In support of their position, plaintiffs analogize the instant case to those cases involving on-the-job negligence of State employees arising out of the ordinary operation of motor vehicles. Plaintiffs correctly point out that it is generally recognized that claims based on the negligent operation of an automobile by a State employee are outside the protection of sovereign immunity. Bartholomew v. Crockett, 131 Ill. App. 3d 456, 475 N.E.2d 1035, 86 Ill. Dec. 656 (1985); Gocheff v. State Community College of East St. Louis, 69 Ill. App. 3d 178, 386 N.E.2d 1141, 25 Ill. Dec. 477 (1979). This general rule is premised upon the fact that a driver's duty toward others exists independently of his State employment in that negligence arising from the use of a motor vehicle is based on the duty that every driver owes to all other drivers. Bartholomew, 131 Ill. App. 3d 456, 475 N.E.2d 1035, 86 Ill. Dec. 656. Likewise, plaintiffs contend that defendant's negligence arose out of his ordinary operation of a mower and was based on the duty to inspect prior to mowing imposed on all operators of mowers.

We first note that the plaintiffs' argument hinges upon the existence of a common law duty owed by all operators of mowers to police the right-of-way for debris prior to mowing. In order to properly set forth a cause of action for negligence, the plaintiffs must allege the existence of a duty owed by the defendant to plaintiffs, a breach of that duty by the defendant, and an injury to plaintiffs proximately caused by defendants breach of the duty. Mount Zion State Bank & Trust v. Consolidated Communications, 169 Ill. 2d 110, 660 N.E.2d 863, 214 Ill. Dec. 156 (1995).

There can be no recovery in tort for negligence unless defendant breached a duty owed. "A duty is an obligation to conform to a certain standard of conduct for the protection of another against unreasonable risk of harm." O'Hara v. Holy Cross Hospital, 137 Ill. 2d 332, 561 N.E.2d 18, 148 Ill. Dec. 712 (1990). In determining whether a duty exists in a particular case, a court must weigh the foreseeability of the injury, the likelihood of the injury, the magnitude of the burden of guarding against it and the consequences of placing the burden on the defendant. Gouge v. Central Illinois Public Service Co., 144 Ill. 2d 535, 582 N.E.2d 108, 163 Ill. Dec. 842 (1991). The existence of a "duty of care" is a question of law for the court. Jackson v. Hilton Hotels Corp., 277 Ill. App. 3d 457, 457, 660 N.E.2d 222, 214 Ill. Dec. 31 (1995).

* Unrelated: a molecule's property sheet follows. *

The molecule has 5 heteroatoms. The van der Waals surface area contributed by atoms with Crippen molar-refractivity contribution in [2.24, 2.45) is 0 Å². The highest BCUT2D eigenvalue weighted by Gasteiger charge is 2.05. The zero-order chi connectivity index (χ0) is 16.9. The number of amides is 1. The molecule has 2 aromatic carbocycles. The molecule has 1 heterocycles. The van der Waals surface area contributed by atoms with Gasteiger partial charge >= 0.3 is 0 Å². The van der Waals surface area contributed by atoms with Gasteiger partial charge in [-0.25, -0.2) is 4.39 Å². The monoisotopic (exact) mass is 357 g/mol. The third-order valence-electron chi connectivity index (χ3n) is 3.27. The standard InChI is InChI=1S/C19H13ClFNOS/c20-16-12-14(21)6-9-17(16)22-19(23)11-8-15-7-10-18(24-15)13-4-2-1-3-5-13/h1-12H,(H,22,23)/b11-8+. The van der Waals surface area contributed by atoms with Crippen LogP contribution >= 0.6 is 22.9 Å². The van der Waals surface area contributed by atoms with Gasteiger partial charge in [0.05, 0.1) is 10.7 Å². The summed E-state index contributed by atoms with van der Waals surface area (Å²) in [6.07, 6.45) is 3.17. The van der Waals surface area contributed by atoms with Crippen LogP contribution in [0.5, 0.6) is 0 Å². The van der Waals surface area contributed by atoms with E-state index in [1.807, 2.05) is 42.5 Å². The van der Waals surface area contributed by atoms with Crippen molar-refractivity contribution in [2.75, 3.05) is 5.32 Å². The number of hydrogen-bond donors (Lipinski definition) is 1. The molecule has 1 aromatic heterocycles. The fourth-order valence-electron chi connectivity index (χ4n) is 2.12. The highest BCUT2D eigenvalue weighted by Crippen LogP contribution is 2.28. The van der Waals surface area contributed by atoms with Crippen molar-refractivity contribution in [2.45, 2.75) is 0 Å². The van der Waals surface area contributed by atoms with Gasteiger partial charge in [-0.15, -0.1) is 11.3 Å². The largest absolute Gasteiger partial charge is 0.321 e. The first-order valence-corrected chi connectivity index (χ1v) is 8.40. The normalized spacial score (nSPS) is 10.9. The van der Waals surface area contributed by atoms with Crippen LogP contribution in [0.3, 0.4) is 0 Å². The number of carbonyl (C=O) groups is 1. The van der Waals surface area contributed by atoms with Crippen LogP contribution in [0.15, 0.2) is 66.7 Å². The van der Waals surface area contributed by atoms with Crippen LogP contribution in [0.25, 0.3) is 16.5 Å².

In support of the existence of a duty to inspect, plaintiffs point to several cases in which the operation of a mower gave rise to suits in negligence. (See Dugan v. Sears, Roebuck & Co., 113 Ill. App. 3d 740, 454 N.E.2d 64 (1983) (The issue in this products liability case was whether testimony regarding the negligence of the mower operator in failing to comply with the safety manual was a superseding cause preventing the liability of the mower manufacturer); Wetherell v. Matson, 52 Ill. App. 3d 314, 367 N.E.2d 472, 10 Ill. Dec. 84 (1977) (This case involved injuries sustained by a child whose foot was backed over by a riding lawn mower when the operator did not look behind him as he reversed); Gulledge v. Gulledge, 51 Ill. App. 3d 972, 367 N.E.2d 429, 10 Ill. Dec. 41 (1977) (The issue in this case was whether parental immunity shielded grandparents from liability in a personal injury suit arising from injury to their grandchild caused by the ordinary negligence of the grandparents when the child was injured by the blades of the mower). We note however, that none of the cases cited by plaintiffs involved a failure to police an area for debris prior to mowing. While these cases may provide support for the propositions that operators of lawnmowers have an obligation to comply with the provisions in an owner's manual; that operators of lawnmowers have an obligation to look behind them when backing up; and finally, that grandparents have an obligation to supervise their grandchild when he is in close proximity to a lawnmower, these cases simply do not address the issue of whether an operator of a mower has a duty to inspect an area for debris prior to mowing. We conclude that these cases do not provide support for the existence of a common law duty to inspect an area for debris prior to mowing.